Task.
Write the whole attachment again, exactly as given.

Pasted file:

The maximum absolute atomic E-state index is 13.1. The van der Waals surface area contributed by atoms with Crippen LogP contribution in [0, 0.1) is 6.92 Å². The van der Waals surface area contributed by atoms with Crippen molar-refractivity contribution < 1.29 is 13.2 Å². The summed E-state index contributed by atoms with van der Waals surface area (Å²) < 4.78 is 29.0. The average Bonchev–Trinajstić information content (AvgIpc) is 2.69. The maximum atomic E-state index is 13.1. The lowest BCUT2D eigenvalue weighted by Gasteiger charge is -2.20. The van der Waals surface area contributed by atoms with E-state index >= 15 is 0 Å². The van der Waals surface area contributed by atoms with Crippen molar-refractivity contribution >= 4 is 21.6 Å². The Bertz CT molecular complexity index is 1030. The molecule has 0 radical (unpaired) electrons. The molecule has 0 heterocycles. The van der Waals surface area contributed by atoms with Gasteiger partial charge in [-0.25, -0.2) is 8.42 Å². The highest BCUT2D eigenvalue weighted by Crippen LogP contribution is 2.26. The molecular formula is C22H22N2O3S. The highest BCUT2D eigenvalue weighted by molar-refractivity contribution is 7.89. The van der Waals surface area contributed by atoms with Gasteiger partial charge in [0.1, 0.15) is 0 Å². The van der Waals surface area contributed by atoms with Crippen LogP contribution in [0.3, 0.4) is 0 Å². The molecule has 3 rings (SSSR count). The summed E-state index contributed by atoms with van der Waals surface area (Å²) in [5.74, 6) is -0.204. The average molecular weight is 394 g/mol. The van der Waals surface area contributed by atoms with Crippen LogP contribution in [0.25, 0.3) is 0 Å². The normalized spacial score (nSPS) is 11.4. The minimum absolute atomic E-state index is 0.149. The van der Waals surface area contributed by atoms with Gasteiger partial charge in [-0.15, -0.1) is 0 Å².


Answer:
The maximum absolute atomic E-state index is 13.1. The van der Waals surface area contributed by atoms with Crippen LogP contribution in [0, 0.1) is 6.92 Å². The van der Waals surface area contributed by atoms with Crippen molar-refractivity contribution < 1.29 is 13.2 Å². The summed E-state index contributed by atoms with van der Waals surface area (Å²) < 4.78 is 29.0. The average Bonchev–Trinajstić information content (AvgIpc) is 2.69. The maximum atomic E-state index is 13.1. The lowest BCUT2D eigenvalue weighted by Gasteiger charge is -2.20. The van der Waals surface area contributed by atoms with E-state index >= 15 is 0 Å². The van der Waals surface area contributed by atoms with Crippen molar-refractivity contribution >= 4 is 21.6 Å². The Bertz CT molecular complexity index is 1030. The molecule has 0 radical (unpaired) electrons. The molecule has 0 heterocycles. The van der Waals surface area contributed by atoms with Gasteiger partial charge in [-0.25, -0.2) is 8.42 Å². The highest BCUT2D eigenvalue weighted by Crippen LogP contribution is 2.26. The molecular formula is C22H22N2O3S. The highest BCUT2D eigenvalue weighted by molar-refractivity contribution is 7.89. The van der Waals surface area contributed by atoms with Gasteiger partial charge in [0.1, 0.15) is 0 Å². The van der Waals surface area contributed by atoms with Crippen LogP contribution in [0.3, 0.4) is 0 Å². The molecule has 3 rings (SSSR count). The summed E-state index contributed by atoms with van der Waals surface area (Å²) in [5.74, 6) is -0.204. The average molecular weight is 394 g/mol. The van der Waals surface area contributed by atoms with Crippen LogP contribution in [0.25, 0.3) is 0 Å². The normalized spacial score (nSPS) is 11.4. The minimum absolute atomic E-state index is 0.149. The van der Waals surface area contributed by atoms with Gasteiger partial charge in [-0.15, -0.1) is 0 Å².